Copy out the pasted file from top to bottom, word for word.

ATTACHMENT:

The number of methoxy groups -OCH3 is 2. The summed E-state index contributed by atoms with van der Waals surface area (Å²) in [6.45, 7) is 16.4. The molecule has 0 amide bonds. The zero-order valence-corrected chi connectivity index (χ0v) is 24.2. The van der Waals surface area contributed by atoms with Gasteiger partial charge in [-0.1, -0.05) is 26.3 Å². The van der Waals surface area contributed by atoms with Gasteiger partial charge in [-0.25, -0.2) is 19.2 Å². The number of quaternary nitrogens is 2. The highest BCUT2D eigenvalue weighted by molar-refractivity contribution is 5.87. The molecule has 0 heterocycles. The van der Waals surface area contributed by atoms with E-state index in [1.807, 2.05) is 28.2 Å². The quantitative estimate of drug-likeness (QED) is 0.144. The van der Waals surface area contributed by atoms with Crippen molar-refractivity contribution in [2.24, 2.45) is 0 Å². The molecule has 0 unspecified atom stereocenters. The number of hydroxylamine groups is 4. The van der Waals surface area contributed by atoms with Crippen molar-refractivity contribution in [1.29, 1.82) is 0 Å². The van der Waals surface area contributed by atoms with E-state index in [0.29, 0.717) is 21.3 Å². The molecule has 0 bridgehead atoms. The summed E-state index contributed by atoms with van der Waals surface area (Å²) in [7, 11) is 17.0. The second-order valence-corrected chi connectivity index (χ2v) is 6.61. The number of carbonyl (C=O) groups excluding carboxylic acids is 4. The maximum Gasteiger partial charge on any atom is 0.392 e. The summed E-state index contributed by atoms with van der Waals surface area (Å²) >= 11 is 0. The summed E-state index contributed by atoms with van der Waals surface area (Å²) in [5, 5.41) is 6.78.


The number of methoxy groups -OCH3 is 2. The summed E-state index contributed by atoms with van der Waals surface area (Å²) in [6.45, 7) is 16.4. The molecule has 0 amide bonds. The zero-order valence-corrected chi connectivity index (χ0v) is 24.2. The van der Waals surface area contributed by atoms with Gasteiger partial charge in [-0.1, -0.05) is 26.3 Å². The van der Waals surface area contributed by atoms with Gasteiger partial charge in [-0.25, -0.2) is 19.2 Å². The number of quaternary nitrogens is 2. The highest BCUT2D eigenvalue weighted by molar-refractivity contribution is 5.87. The molecule has 0 heterocycles. The van der Waals surface area contributed by atoms with E-state index in [1.807, 2.05) is 28.2 Å². The quantitative estimate of drug-likeness (QED) is 0.144. The van der Waals surface area contributed by atoms with Crippen molar-refractivity contribution in [2.24, 2.45) is 0 Å². The molecule has 0 unspecified atom stereocenters. The number of hydroxylamine groups is 4. The van der Waals surface area contributed by atoms with Crippen molar-refractivity contribution in [1.29, 1.82) is 0 Å². The van der Waals surface area contributed by atoms with E-state index in [0.29, 0.717) is 21.3 Å². The molecule has 0 bridgehead atoms. The summed E-state index contributed by atoms with van der Waals surface area (Å²) in [7, 11) is 17.0. The second-order valence-corrected chi connectivity index (χ2v) is 6.61. The number of carbonyl (C=O) groups excluding carboxylic acids is 4. The maximum Gasteiger partial charge on any atom is 0.392 e. The summed E-state index contributed by atoms with van der Waals surface area (Å²) >= 11 is 0. The summed E-state index contributed by atoms with van der Waals surface area (Å²) in [5, 5.41) is 6.78.